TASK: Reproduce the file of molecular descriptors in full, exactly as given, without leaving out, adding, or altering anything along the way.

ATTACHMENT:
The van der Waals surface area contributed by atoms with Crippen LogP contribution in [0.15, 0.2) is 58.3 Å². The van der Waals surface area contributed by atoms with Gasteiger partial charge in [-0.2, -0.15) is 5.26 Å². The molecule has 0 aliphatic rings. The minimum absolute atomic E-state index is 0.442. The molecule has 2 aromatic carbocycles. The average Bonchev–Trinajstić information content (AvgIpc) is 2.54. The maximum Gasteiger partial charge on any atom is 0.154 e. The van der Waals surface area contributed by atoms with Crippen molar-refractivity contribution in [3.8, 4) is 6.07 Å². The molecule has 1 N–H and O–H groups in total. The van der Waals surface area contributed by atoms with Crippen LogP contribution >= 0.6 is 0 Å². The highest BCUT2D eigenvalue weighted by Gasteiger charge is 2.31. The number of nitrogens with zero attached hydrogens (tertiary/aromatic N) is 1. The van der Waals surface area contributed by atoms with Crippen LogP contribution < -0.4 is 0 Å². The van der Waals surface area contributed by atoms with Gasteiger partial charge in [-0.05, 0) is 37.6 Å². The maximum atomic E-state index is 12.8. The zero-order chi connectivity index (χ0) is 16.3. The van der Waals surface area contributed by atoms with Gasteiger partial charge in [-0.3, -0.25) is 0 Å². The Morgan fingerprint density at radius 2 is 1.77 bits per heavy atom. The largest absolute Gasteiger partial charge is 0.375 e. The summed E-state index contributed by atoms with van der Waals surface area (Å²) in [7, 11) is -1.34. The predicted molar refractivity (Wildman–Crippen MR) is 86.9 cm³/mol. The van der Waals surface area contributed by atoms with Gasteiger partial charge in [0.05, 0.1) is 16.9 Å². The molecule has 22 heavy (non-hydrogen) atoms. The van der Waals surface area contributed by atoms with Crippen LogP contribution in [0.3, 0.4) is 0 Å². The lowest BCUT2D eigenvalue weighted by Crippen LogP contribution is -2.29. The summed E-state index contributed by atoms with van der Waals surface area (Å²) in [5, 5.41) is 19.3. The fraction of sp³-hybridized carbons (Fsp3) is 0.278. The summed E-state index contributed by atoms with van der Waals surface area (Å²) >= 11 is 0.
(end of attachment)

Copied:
The van der Waals surface area contributed by atoms with Crippen LogP contribution in [0.15, 0.2) is 58.3 Å². The van der Waals surface area contributed by atoms with Gasteiger partial charge in [-0.2, -0.15) is 5.26 Å². The molecule has 0 aliphatic rings. The minimum absolute atomic E-state index is 0.442. The molecule has 2 aromatic carbocycles. The average Bonchev–Trinajstić information content (AvgIpc) is 2.54. The maximum Gasteiger partial charge on any atom is 0.154 e. The van der Waals surface area contributed by atoms with Crippen molar-refractivity contribution in [3.8, 4) is 6.07 Å². The molecule has 1 N–H and O–H groups in total. The van der Waals surface area contributed by atoms with Crippen LogP contribution >= 0.6 is 0 Å². The highest BCUT2D eigenvalue weighted by Gasteiger charge is 2.31. The number of nitrogens with zero attached hydrogens (tertiary/aromatic N) is 1. The van der Waals surface area contributed by atoms with Crippen LogP contribution < -0.4 is 0 Å². The van der Waals surface area contributed by atoms with Gasteiger partial charge in [-0.05, 0) is 37.6 Å². The maximum atomic E-state index is 12.8. The zero-order chi connectivity index (χ0) is 16.3. The van der Waals surface area contributed by atoms with Gasteiger partial charge in [-0.3, -0.25) is 0 Å². The Morgan fingerprint density at radius 2 is 1.77 bits per heavy atom. The largest absolute Gasteiger partial charge is 0.375 e. The summed E-state index contributed by atoms with van der Waals surface area (Å²) in [7, 11) is -1.34. The predicted molar refractivity (Wildman–Crippen MR) is 86.9 cm³/mol. The van der Waals surface area contributed by atoms with Gasteiger partial charge in [0.05, 0.1) is 16.9 Å². The molecule has 22 heavy (non-hydrogen) atoms. The van der Waals surface area contributed by atoms with Crippen LogP contribution in [0.3, 0.4) is 0 Å². The lowest BCUT2D eigenvalue weighted by Crippen LogP contribution is -2.29. The summed E-state index contributed by atoms with van der Waals surface area (Å²) in [5, 5.41) is 19.3. The fraction of sp³-hybridized carbons (Fsp3) is 0.278. The summed E-state index contributed by atoms with van der Waals surface area (Å²) >= 11 is 0.